Telephone spying will be the responsibility of the UIC (Unidad de Intervención de las Comunicaciones – Communications Interception Unit) which will be staffed by experts in this kind of work. The UIC will report to the Attorney General’s Office, Special Section on Organised Crime (Fiscalía Especial Contra el Crimen Organizado).
In Congress, some representatives such as presidential candidate Yani Rosenthal stated that the full range of telecommunications companies will be obliged under the decree to enforce its provisions, and are liable to prosecution for failure to do so. Rosenthal explained that phone, internet and other companies will have to keep customer records and archive information in case that authorities require it. An important point was that anyone who practised surveillance without the authorisation of a judge would be prosecuted. He stressed that this represented significant progress in the fight against phone extortion.
Under this law, officials authorised to intercept calls who leak the phone-taps and companies who give out the information gathered in ways contrary to the spirit of the law will be prosecuted under official secrets legislation.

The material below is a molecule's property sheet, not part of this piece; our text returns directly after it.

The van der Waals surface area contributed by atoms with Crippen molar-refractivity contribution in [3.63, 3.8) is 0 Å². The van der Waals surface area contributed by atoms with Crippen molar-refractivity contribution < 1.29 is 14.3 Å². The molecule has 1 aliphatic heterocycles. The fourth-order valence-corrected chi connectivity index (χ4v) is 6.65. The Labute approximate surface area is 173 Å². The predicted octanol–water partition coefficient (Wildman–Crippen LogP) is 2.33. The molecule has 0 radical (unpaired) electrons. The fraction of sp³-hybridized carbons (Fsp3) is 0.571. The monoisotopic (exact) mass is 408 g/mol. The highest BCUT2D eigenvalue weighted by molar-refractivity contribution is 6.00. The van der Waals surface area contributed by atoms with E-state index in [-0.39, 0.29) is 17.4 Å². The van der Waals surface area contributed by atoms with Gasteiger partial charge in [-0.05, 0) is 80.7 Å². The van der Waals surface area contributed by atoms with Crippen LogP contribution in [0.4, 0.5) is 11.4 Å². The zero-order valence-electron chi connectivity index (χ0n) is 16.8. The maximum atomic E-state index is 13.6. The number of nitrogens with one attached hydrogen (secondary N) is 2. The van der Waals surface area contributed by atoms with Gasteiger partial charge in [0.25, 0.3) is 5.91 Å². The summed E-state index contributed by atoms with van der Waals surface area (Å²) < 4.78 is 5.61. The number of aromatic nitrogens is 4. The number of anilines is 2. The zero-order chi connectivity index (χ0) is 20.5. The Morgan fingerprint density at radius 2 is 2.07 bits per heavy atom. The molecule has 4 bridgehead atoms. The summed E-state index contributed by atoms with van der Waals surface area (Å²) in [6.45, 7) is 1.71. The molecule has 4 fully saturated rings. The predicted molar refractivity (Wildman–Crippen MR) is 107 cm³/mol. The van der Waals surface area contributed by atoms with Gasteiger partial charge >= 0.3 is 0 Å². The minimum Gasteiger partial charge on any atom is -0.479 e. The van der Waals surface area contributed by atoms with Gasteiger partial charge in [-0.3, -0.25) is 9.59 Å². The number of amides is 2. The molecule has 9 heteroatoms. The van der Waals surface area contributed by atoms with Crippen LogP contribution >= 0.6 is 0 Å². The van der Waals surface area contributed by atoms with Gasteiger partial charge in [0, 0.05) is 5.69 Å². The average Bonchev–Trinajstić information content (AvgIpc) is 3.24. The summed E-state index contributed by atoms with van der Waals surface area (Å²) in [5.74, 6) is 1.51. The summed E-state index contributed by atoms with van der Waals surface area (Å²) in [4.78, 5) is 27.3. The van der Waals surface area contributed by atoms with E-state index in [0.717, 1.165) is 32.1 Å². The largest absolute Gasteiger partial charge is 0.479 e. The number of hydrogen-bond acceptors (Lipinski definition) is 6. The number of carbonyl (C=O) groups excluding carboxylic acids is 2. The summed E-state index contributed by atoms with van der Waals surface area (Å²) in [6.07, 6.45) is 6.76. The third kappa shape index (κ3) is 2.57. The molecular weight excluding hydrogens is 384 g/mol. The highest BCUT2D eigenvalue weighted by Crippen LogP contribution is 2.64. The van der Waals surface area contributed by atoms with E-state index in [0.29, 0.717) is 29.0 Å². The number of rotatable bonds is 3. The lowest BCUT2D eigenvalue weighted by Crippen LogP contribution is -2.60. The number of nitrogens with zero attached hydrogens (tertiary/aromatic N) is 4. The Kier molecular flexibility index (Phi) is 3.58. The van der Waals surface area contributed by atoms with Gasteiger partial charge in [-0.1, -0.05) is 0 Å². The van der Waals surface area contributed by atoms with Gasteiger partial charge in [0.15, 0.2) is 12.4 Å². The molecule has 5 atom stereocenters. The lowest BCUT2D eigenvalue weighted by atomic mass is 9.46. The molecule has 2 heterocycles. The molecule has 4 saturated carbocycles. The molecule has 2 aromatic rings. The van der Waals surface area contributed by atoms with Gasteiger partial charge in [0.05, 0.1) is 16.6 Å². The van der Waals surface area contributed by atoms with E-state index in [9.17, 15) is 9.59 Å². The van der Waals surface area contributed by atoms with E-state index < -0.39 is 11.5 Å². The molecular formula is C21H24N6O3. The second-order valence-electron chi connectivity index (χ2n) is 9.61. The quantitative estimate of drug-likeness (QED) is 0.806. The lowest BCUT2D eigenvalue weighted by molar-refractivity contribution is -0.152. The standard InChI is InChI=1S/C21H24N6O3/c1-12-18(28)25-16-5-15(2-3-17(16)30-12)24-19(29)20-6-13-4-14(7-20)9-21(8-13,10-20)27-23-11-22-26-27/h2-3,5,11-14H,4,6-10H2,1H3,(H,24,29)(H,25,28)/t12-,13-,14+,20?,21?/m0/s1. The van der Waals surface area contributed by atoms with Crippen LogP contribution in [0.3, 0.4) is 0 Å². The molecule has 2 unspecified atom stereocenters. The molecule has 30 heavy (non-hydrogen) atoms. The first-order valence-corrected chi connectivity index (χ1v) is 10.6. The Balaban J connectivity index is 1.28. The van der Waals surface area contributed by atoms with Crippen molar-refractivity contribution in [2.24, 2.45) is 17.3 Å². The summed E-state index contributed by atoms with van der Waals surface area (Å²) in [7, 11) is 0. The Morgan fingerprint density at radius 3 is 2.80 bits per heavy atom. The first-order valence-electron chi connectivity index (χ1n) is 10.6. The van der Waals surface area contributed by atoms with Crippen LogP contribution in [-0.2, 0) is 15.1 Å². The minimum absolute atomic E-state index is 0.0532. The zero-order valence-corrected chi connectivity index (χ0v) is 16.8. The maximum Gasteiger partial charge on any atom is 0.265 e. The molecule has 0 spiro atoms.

Anyone who destroys, alters or corrupts information obtained through the interceptions will be prosecuted, as will anyone who tries to hack into the UIC’s databases, operating systems or computer records.
Under Article 6 of the ‘Eavesdropping Law’, communications interception is a special investigation technique consisting of procedures through which a communication effected through any type of transmission, broadcasting or reception of signs, symbols, written signs, images, sounds, e-mails of any nature, by wire, radio-electricity, optical media or other media, electromagnetic systems, telephone, radio, telegraphy, computer or electronic media, or of a similar or analogous nature, as well as communications which are effected through any media or type of transmission, are listened to, picked up, recorded, saved, or observed by the authorities, without the consent of its owners or participants.
When the persons under investigation, the defendants, or the Attorney General’s Office require linkage analysis for their allegations and make use of outside experts, these must be formally approved by the appropriate supervising judge, in a hearing at which all the parties, previously notified, must be present. The maximum period for interceptions shall be three months, extendible for three more periods.
An assault on civil liberties and privacy
Experiences of this type on the American continent show that the measure encourages the uncontrolled spying by the state on its citizens.
In the case of Peru during President Alberto Fujimori’s administration, phone surveillance was in the hands of the intelligence service controlled by Vladimiro Montesinos, a ‘shady character’ accused of human rights violations. There, phone-tapping law was justified as a way of combating the Sendero Luminoso (Shining Path) guerrilla group.